Spot gold was up 0.08 percent to $1,320.58 per ounce at 12:33 p.m. ET. Its session high was $1,326.30, the highest since April 26.
Spot gold has gained more than 3 percent so far this month.
U.S. gold futures rose 0.74 percent to $1,325.30.
“The ongoing trend in precious metals markets continues. The much more dovish-than-expected Fed stance continues to support commodity prices across the board, weaken the dollar and support the precious metals complex as well,” said David Meger, director of metals trading at High Ridge Futures.
The dollar also modestly extended losses after data showed the number of Americans filing for unemployment benefits rose to a 1-1/2-year high, feeding concerns of an economic slowdown.
Holdings of SPDR Gold Trust, the world’s largest gold-backed exchange-traded fund, have climbed 4.6 percent this month, the biggest monthly gain since September 2017.
On Wednesday, the Fed offered no alterations to its interest rate outlook, conceding quivers in the country’s “macroeconomic performance.” It said its balance sheet would remain larger than anticipated.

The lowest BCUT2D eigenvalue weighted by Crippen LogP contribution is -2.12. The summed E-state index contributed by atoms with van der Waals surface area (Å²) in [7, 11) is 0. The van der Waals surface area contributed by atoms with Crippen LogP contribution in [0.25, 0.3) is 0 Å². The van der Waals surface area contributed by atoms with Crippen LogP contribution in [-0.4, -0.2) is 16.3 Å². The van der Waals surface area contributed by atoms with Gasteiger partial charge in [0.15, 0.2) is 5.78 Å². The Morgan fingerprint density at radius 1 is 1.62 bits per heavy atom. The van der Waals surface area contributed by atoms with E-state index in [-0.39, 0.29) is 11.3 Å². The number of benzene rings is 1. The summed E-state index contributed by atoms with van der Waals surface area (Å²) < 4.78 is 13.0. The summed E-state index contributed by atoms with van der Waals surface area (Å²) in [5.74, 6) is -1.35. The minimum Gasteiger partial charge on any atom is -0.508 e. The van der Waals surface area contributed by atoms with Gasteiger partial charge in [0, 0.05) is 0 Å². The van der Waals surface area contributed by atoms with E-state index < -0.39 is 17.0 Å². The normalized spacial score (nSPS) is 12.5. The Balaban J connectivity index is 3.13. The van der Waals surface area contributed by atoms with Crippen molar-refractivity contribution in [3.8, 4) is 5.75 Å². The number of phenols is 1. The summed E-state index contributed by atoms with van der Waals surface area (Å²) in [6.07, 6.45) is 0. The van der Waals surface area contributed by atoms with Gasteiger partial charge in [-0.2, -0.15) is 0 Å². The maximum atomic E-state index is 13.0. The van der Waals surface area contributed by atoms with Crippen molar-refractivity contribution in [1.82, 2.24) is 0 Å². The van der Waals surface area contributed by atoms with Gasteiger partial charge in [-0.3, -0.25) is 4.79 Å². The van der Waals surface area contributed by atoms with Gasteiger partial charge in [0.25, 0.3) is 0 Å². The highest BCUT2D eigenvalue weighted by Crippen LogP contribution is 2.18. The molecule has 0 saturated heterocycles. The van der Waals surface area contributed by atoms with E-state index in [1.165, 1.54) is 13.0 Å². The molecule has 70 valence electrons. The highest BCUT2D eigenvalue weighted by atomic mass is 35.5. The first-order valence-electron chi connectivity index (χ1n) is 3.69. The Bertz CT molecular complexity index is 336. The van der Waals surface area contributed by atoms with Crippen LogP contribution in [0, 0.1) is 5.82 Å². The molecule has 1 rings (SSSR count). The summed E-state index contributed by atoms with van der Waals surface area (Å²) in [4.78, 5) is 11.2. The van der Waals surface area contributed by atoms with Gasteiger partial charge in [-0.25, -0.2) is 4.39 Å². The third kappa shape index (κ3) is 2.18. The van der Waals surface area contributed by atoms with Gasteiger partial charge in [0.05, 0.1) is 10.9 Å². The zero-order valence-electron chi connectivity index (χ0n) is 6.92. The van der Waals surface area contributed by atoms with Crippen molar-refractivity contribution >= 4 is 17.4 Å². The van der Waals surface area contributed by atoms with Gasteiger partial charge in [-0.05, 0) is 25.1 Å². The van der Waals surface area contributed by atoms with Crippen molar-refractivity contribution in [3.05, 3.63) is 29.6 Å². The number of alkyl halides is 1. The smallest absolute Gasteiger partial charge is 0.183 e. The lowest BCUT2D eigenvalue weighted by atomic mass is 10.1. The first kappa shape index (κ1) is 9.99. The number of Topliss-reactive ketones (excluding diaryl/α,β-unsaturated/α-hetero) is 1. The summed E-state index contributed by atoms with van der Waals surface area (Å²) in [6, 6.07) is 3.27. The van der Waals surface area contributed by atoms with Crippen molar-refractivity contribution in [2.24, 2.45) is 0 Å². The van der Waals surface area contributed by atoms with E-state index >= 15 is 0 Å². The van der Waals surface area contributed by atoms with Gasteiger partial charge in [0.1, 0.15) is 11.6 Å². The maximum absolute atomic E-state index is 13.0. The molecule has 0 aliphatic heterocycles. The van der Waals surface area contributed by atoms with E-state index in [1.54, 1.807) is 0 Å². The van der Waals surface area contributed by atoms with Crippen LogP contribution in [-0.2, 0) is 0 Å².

Analysts said market players see a much slimmer chance of a rate hike, while the U.S. Treasury yield curve now portends possible Fed rate cuts. Lower interest rates reduce the opportunity cost of holding non-yielding bullion.
“The market now sees about a one-in-four chance of a 2019 Fed rate hike, while the curve is pointing to a small chance of a cut occurring as early as 2020,” INTL FCStone analyst Edward Meir said in a note.
While the news propelled world stocks to their biggest January gains on record, risks to the global economy remain, with market participants focused on trade talks between the United States and China.
Investors worry Washington’s criminal charges against Chinese company Huawei and its chief financial officer could hurt the talks.
If the sides cannot reach a deal, Washington has threatened to more than double tariffs on Chinese goods on March 2.
Global demand for gold rose 4 percent last year, as central bank purchases surged to their highest levels since 1967, the World Gold Council said.
Palladium fell 0.37 percent to $1,356, while platinum rose 0.25 percent to $817.
Silver fell 0.09 percent to 16.05 having hit its highest since July 2018, at $16.19, during the session.